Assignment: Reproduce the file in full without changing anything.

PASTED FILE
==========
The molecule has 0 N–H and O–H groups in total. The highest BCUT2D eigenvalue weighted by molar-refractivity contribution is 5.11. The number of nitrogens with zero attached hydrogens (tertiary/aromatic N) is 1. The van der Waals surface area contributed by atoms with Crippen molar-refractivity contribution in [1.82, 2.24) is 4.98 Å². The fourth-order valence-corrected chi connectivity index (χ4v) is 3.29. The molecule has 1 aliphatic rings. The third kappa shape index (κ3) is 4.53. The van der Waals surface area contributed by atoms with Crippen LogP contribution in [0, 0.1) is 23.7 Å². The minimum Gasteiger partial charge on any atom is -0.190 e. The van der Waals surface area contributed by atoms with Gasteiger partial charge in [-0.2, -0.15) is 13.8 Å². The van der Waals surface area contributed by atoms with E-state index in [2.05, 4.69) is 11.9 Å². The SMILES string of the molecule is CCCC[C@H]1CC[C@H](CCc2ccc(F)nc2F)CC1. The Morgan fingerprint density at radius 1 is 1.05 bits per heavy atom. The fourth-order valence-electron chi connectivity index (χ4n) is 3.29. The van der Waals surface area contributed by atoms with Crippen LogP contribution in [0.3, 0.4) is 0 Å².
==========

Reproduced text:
The molecule has 0 N–H and O–H groups in total. The highest BCUT2D eigenvalue weighted by molar-refractivity contribution is 5.11. The number of nitrogens with zero attached hydrogens (tertiary/aromatic N) is 1. The van der Waals surface area contributed by atoms with Crippen molar-refractivity contribution in [1.82, 2.24) is 4.98 Å². The fourth-order valence-corrected chi connectivity index (χ4v) is 3.29. The molecule has 1 aliphatic rings. The third kappa shape index (κ3) is 4.53. The van der Waals surface area contributed by atoms with Crippen LogP contribution in [0, 0.1) is 23.7 Å². The minimum Gasteiger partial charge on any atom is -0.190 e. The van der Waals surface area contributed by atoms with Gasteiger partial charge in [-0.2, -0.15) is 13.8 Å². The van der Waals surface area contributed by atoms with E-state index in [2.05, 4.69) is 11.9 Å². The SMILES string of the molecule is CCCC[C@H]1CC[C@H](CCc2ccc(F)nc2F)CC1. The Morgan fingerprint density at radius 1 is 1.05 bits per heavy atom. The fourth-order valence-electron chi connectivity index (χ4n) is 3.29. The van der Waals surface area contributed by atoms with Crippen LogP contribution in [0.3, 0.4) is 0 Å².